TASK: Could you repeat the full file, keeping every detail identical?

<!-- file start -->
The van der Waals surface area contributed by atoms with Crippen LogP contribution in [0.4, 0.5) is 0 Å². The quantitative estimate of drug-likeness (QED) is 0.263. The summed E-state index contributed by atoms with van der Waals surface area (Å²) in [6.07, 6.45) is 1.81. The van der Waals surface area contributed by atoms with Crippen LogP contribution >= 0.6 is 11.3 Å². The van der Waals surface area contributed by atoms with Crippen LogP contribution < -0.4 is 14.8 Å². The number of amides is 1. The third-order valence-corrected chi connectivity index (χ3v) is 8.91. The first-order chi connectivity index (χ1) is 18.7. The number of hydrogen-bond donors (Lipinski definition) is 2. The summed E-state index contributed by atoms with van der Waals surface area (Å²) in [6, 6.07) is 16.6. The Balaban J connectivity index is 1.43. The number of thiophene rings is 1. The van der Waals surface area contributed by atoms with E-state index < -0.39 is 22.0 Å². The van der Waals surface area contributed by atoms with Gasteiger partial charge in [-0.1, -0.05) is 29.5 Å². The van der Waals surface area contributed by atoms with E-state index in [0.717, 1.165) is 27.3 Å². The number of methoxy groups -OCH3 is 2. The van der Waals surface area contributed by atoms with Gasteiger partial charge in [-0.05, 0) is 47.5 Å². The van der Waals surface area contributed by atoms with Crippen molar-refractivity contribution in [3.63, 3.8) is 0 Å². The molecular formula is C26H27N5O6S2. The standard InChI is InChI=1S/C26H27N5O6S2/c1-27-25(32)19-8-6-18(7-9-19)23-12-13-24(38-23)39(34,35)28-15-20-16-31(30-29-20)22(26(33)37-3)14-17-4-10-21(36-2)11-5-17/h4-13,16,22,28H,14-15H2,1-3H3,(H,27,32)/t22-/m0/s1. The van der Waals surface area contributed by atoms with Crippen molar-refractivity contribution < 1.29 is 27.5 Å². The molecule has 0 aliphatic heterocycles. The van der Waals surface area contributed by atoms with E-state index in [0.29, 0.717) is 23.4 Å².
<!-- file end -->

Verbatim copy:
The van der Waals surface area contributed by atoms with Crippen LogP contribution in [0.4, 0.5) is 0 Å². The quantitative estimate of drug-likeness (QED) is 0.263. The summed E-state index contributed by atoms with van der Waals surface area (Å²) in [6.07, 6.45) is 1.81. The van der Waals surface area contributed by atoms with Crippen LogP contribution >= 0.6 is 11.3 Å². The van der Waals surface area contributed by atoms with Crippen LogP contribution < -0.4 is 14.8 Å². The number of amides is 1. The third-order valence-corrected chi connectivity index (χ3v) is 8.91. The first-order chi connectivity index (χ1) is 18.7. The number of hydrogen-bond donors (Lipinski definition) is 2. The summed E-state index contributed by atoms with van der Waals surface area (Å²) in [6, 6.07) is 16.6. The Balaban J connectivity index is 1.43. The number of thiophene rings is 1. The van der Waals surface area contributed by atoms with E-state index < -0.39 is 22.0 Å². The van der Waals surface area contributed by atoms with Gasteiger partial charge in [-0.1, -0.05) is 29.5 Å². The van der Waals surface area contributed by atoms with E-state index in [0.717, 1.165) is 27.3 Å². The number of methoxy groups -OCH3 is 2. The van der Waals surface area contributed by atoms with Gasteiger partial charge in [-0.05, 0) is 47.5 Å². The van der Waals surface area contributed by atoms with Crippen molar-refractivity contribution in [3.63, 3.8) is 0 Å². The molecular formula is C26H27N5O6S2. The standard InChI is InChI=1S/C26H27N5O6S2/c1-27-25(32)19-8-6-18(7-9-19)23-12-13-24(38-23)39(34,35)28-15-20-16-31(30-29-20)22(26(33)37-3)14-17-4-10-21(36-2)11-5-17/h4-13,16,22,28H,14-15H2,1-3H3,(H,27,32)/t22-/m0/s1. The van der Waals surface area contributed by atoms with Crippen molar-refractivity contribution < 1.29 is 27.5 Å². The molecule has 0 aliphatic heterocycles. The van der Waals surface area contributed by atoms with E-state index in [0.29, 0.717) is 23.4 Å².